A teenager felt lucky to be alive after a Transit van mounted a pavement and drove straight at him.

Victim Harvey Williams was struck with such force that he was thrown to the floor and injured.

It was the second time that Ben Harper had driven at him – minutes earlier Mr Williams had been able to jump out of the way, Mold Crown Court was told today.

The 19-year-old victim had spoken to a former girlfriend of the defendant.

Harper made a telephone threat to run him down.

Harper, 19, of Cil Llidiart, Bylchau near Denbigh, pleaded guilty to driving a Ford Transit van dangerously in Abergele Road, Bodelwyddan, on May 28, and assaulting Harvey Williams, occasioning him actual bodily harm.

He escaped immediate custody when a youth custody sentence was suspended.

Judge Niclas Parry said that he had used his vehicle as a weapon.

“It was pre-meditated,” he said.

“You said you were going to do it and you did.”

The judge said that the defendant was persistent – he drove dangerous once and then did it again and caused injury.

Such behaviour could only attract a custodial sentence.

But he had acted out of character, he was only 19, he came from a good family and had been well brought up, and he worked hard in a hard industry.

He had pleaded guilty and mercifully the injuries were not serious.

Had they been, then the court’s hands would have been entirely tied.

Judge Parry said that he also took into account the defendant was a young man of good character with no previous convictions.

A ten month youth custody sentence was suspended for 12 months and he was ordered to do 200 hours unpaid work.

He was disqualified from driving for 12 months and must take an extended driving test.

The judge ordered him to pay £400 compensation.

Prosecuting barrister Joe Maxwell said that Mr Williams and the defendant were acquainted but not friends.

Mr Williams had been speaking to the defendant’s former partner, that night he was at Ty Fry at Bodelwyddan with a male friend and he had four pints of lager.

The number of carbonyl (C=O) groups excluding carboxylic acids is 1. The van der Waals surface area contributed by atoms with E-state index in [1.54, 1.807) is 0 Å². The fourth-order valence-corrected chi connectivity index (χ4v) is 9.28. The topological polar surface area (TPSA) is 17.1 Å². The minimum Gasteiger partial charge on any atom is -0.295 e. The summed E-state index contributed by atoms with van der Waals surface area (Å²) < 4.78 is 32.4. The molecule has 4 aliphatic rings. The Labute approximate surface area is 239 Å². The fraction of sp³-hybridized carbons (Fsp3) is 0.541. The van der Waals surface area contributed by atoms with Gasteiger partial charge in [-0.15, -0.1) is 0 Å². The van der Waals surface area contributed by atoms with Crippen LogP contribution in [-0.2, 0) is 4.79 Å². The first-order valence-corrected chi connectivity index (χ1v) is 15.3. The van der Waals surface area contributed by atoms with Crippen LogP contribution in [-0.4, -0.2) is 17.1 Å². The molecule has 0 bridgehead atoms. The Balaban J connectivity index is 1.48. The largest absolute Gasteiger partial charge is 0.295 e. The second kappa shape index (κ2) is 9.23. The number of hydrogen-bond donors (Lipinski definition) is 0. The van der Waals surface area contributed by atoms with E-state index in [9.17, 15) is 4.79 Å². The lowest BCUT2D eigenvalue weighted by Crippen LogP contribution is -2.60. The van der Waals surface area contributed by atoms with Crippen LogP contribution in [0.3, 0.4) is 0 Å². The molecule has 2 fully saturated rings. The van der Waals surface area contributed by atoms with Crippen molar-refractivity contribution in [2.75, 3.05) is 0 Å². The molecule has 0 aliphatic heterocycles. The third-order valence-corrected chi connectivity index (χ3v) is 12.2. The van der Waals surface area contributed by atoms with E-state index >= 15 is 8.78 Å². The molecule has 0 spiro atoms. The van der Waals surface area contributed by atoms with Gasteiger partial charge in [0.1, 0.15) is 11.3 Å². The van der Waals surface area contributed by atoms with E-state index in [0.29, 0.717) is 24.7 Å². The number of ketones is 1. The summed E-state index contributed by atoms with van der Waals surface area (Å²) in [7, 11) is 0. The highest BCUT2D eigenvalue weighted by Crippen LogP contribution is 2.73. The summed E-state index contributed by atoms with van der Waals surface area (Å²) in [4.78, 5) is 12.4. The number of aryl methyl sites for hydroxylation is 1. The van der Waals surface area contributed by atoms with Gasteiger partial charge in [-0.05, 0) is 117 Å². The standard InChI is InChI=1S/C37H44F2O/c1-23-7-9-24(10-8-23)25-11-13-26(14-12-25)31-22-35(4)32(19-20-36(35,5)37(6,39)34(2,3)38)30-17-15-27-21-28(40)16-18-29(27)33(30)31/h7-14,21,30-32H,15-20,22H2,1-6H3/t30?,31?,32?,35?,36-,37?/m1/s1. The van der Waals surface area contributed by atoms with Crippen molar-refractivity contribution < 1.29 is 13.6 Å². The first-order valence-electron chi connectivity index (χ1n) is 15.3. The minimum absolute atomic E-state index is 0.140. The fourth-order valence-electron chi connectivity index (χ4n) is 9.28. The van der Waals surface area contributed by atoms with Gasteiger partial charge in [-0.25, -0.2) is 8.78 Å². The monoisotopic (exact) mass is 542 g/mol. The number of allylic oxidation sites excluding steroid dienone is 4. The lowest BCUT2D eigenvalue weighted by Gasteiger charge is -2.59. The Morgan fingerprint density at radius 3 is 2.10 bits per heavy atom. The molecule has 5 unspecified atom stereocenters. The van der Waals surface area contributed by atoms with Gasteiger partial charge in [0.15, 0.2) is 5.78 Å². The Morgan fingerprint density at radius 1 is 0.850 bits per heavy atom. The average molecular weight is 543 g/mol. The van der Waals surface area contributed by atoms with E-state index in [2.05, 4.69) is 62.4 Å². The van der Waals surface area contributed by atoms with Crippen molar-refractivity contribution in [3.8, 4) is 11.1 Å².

He received a call from the defendant who made threats to run him down.

An hour or so later he left the pub and was walking along Abergele Road, Bodelwyddan, to his friend’s home.

He noticed a distinctive Transit van with a black stripe and the defendant who was behind the wheel drove onto the pavement in front of him, causing him to leap out of the way.

Mr Williams avoided being hit by the van but it left him shocked and scared.

Harper drove back onto the road and then parked up.

Mr Williams just wanted to get to his friend’s house and they continued to walk along the pavement.

But before reaching the junction of Park Avenue the van returned and drove directly at him.

It mounted the pavement a second time, drove along it and hit Mr Williams with such force that he was thrown to the floor.

He felt pain in his leg and the right hand side of his body as the van sped off towards the A55.

The incident had been seen by independent witnesses who went to his aid.

He was helped to his feet by his friend and others but struggled to walk.

After speaking to the police he went to the nearby Glan Clwyd Hospital.

Thankfully, said Miss Maxwell, the injuries amounted to cuts to his right knee which was sprained and swollen.

He had abrasions to his back and his right hip was sore.

In a victim impact statement he told how he still had marks to his back and pain to his knee.

He felt “lucky to be alive” after what had happened.

Defending Matthew Curtis did not mitigate fully when the judge said that it was one of those cases where a court could take the view that a young, hard working young man from a good background had made a mistake and he could be given a chance.

Mr Curtis said that his client could provide some limited compensation but the complainant would no doubt be able to get more at another place.

Harper, he said, was a hard working young man with no previous convictions who had a supportive family.

Mr Curtis said he did not expect that the court would ever see him again.